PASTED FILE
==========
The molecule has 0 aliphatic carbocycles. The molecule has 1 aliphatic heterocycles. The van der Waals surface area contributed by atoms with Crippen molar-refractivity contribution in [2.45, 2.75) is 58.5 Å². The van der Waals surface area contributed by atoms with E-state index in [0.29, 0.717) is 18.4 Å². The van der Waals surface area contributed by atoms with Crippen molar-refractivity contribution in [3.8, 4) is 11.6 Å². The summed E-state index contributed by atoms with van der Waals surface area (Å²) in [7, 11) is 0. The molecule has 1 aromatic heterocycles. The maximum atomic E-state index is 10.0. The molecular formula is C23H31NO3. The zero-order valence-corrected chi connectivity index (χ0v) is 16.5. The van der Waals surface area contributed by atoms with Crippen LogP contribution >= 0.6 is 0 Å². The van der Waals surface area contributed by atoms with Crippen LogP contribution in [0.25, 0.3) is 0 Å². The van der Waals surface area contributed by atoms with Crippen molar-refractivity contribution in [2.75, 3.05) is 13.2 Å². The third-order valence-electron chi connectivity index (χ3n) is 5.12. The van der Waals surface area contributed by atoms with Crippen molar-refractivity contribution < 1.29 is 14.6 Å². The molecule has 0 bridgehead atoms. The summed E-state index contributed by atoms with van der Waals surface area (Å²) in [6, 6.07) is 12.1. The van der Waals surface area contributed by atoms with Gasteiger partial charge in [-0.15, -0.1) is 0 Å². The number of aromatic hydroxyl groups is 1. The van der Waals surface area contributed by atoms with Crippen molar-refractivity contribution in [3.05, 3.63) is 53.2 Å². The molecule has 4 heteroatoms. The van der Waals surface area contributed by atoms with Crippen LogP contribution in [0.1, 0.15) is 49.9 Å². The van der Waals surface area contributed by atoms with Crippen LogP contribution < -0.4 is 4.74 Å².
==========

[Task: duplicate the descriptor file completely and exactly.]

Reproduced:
The molecule has 0 aliphatic carbocycles. The molecule has 1 aliphatic heterocycles. The van der Waals surface area contributed by atoms with Crippen molar-refractivity contribution in [2.45, 2.75) is 58.5 Å². The van der Waals surface area contributed by atoms with E-state index in [0.29, 0.717) is 18.4 Å². The van der Waals surface area contributed by atoms with Crippen molar-refractivity contribution in [3.8, 4) is 11.6 Å². The summed E-state index contributed by atoms with van der Waals surface area (Å²) in [7, 11) is 0. The molecule has 1 aromatic heterocycles. The maximum atomic E-state index is 10.0. The molecular formula is C23H31NO3. The zero-order valence-corrected chi connectivity index (χ0v) is 16.5. The van der Waals surface area contributed by atoms with Crippen LogP contribution >= 0.6 is 0 Å². The van der Waals surface area contributed by atoms with Crippen LogP contribution in [0.25, 0.3) is 0 Å². The van der Waals surface area contributed by atoms with Crippen molar-refractivity contribution in [2.75, 3.05) is 13.2 Å². The third-order valence-electron chi connectivity index (χ3n) is 5.12. The van der Waals surface area contributed by atoms with Crippen molar-refractivity contribution < 1.29 is 14.6 Å². The molecule has 0 bridgehead atoms. The summed E-state index contributed by atoms with van der Waals surface area (Å²) in [6, 6.07) is 12.1. The van der Waals surface area contributed by atoms with Gasteiger partial charge in [-0.15, -0.1) is 0 Å². The number of aromatic hydroxyl groups is 1. The van der Waals surface area contributed by atoms with Crippen molar-refractivity contribution in [3.05, 3.63) is 53.2 Å². The molecule has 4 heteroatoms. The van der Waals surface area contributed by atoms with Crippen LogP contribution in [0.1, 0.15) is 49.9 Å². The van der Waals surface area contributed by atoms with Crippen LogP contribution < -0.4 is 4.74 Å².